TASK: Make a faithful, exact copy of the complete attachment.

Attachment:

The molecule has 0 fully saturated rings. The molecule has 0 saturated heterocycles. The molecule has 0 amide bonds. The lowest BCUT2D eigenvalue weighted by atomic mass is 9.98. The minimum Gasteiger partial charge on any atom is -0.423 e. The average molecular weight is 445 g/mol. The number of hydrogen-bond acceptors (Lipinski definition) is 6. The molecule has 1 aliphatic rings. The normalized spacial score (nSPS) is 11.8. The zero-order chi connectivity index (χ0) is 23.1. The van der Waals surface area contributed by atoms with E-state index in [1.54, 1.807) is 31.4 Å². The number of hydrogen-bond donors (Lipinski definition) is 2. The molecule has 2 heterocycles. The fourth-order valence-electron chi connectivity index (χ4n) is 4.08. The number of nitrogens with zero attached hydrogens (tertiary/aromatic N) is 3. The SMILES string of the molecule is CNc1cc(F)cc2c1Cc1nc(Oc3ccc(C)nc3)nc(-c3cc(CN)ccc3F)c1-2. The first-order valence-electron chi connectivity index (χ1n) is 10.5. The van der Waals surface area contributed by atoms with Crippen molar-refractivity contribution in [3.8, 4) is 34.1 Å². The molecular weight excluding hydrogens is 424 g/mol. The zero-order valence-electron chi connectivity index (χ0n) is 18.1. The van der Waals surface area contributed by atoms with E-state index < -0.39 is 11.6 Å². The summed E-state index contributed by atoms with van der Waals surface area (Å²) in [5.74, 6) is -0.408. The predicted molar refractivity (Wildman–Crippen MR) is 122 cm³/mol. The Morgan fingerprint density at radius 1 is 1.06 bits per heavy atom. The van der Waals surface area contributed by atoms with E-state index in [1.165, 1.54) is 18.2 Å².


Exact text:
The molecule has 0 fully saturated rings. The molecule has 0 saturated heterocycles. The molecule has 0 amide bonds. The lowest BCUT2D eigenvalue weighted by atomic mass is 9.98. The minimum Gasteiger partial charge on any atom is -0.423 e. The average molecular weight is 445 g/mol. The number of hydrogen-bond acceptors (Lipinski definition) is 6. The molecule has 1 aliphatic rings. The normalized spacial score (nSPS) is 11.8. The zero-order chi connectivity index (χ0) is 23.1. The van der Waals surface area contributed by atoms with E-state index in [1.54, 1.807) is 31.4 Å². The number of hydrogen-bond donors (Lipinski definition) is 2. The molecule has 2 heterocycles. The fourth-order valence-electron chi connectivity index (χ4n) is 4.08. The number of nitrogens with zero attached hydrogens (tertiary/aromatic N) is 3. The SMILES string of the molecule is CNc1cc(F)cc2c1Cc1nc(Oc3ccc(C)nc3)nc(-c3cc(CN)ccc3F)c1-2. The first-order valence-electron chi connectivity index (χ1n) is 10.5. The van der Waals surface area contributed by atoms with Crippen molar-refractivity contribution in [3.8, 4) is 34.1 Å². The molecular weight excluding hydrogens is 424 g/mol. The zero-order valence-electron chi connectivity index (χ0n) is 18.1. The van der Waals surface area contributed by atoms with E-state index < -0.39 is 11.6 Å². The summed E-state index contributed by atoms with van der Waals surface area (Å²) in [5.74, 6) is -0.408. The predicted molar refractivity (Wildman–Crippen MR) is 122 cm³/mol. The Morgan fingerprint density at radius 1 is 1.06 bits per heavy atom. The van der Waals surface area contributed by atoms with E-state index in [1.165, 1.54) is 18.2 Å².